The maturing of the conservative legal movement, which was in its infancy when Mr Bush picked Mr Souter in 1990, and the strength of its pipeline and networks, has made wild-card nominees less likely, particularly under Mr Trump, who appears happy to be guided by the “Federalist people”. That does not mean, of course, that presidents know how judges will vote on each issue for ever. But Republican judicial nominees share a legal philosophy that is sceptical of executive and federal power and inclined towards “originalism”, which interprets the constitution’s meaning narrowly, as it would have been understood when it was written.

The Economist: “Donald Trump’s judicial appointments may prove his most enduring legacy.”

The Conservative Cult Of Dr. Martin Luther King, Communist, Plagiarist, And Worse

BAB's A List, Communism, Conservatism, Cultural Marxism, Ethics, History, Intellectualism, Left-Liberalism, Morality

I almost lost my lunch listening to a radio rerun of Sean Hannity’s odes to Martin Luther King Jr.  To declare the schmaltzy, sub-intellectual fare of  King Jr.  to be the greatest thinking ever is to kill one’s intellectual credibility and affront the history of thought. I read Plato—yes yes, he was a statist—and I think, “Just wow,”and “what genius.” I listen to the “I Have a Dream” speech, and I think, “Oprah,” and “what kitsch.”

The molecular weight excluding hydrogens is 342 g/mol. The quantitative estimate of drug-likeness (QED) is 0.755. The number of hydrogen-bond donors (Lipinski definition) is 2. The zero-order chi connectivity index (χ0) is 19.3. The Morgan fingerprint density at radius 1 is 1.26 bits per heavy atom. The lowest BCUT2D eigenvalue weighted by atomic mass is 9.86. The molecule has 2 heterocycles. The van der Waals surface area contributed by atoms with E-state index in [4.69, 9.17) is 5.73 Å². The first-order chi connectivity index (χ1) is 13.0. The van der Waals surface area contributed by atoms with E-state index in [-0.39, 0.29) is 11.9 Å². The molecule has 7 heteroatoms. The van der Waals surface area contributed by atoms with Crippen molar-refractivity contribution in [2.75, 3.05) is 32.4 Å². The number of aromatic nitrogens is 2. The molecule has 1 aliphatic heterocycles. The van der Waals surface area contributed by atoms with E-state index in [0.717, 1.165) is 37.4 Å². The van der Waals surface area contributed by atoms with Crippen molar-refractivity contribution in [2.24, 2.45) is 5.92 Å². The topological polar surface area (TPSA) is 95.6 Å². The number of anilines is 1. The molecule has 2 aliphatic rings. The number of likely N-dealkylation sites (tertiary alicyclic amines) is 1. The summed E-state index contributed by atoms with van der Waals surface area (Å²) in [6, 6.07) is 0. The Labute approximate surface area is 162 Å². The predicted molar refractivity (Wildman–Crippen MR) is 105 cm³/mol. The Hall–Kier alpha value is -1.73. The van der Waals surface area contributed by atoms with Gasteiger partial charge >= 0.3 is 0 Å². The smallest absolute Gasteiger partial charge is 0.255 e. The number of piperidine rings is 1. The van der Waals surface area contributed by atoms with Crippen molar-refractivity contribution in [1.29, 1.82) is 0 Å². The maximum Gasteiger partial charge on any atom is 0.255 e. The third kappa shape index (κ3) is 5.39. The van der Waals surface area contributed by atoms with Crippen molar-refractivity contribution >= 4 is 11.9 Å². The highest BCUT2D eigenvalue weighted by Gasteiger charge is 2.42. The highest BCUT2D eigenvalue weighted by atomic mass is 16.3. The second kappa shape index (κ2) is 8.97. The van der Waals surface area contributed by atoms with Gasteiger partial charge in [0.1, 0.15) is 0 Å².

Barley A Blog correspondent Dr. Boyd Cathey fills in the blanks:

For the past thirty-five years (officially since 1986) the third Monday in January has been celebrated as a federal holiday, Martin Luther King Day. Federal and state offices and many businesses either close or go on limited schedules. We are awash with public observances, parades, prayer breakfasts, stepped-up school projects for our unwary and intellectually-abused children, and gobs and gobs of over-the-top television “specials” and movies, all geared to tell us—to shout it in our faces, if we don’t pay strict attention—that Martin Luther King Jr. was some sort of superhuman, semi-divine civil rights leader who brought the promise of equality to millions of Americans, a kind of modern St. John the Baptist ushering in the Millenium. And that he stands just below Jesus Christ in the pantheon of revered and adored historical personages…and in some ways, perhaps above Jesus Christ in the minds of many of his present-day devotees and epigones.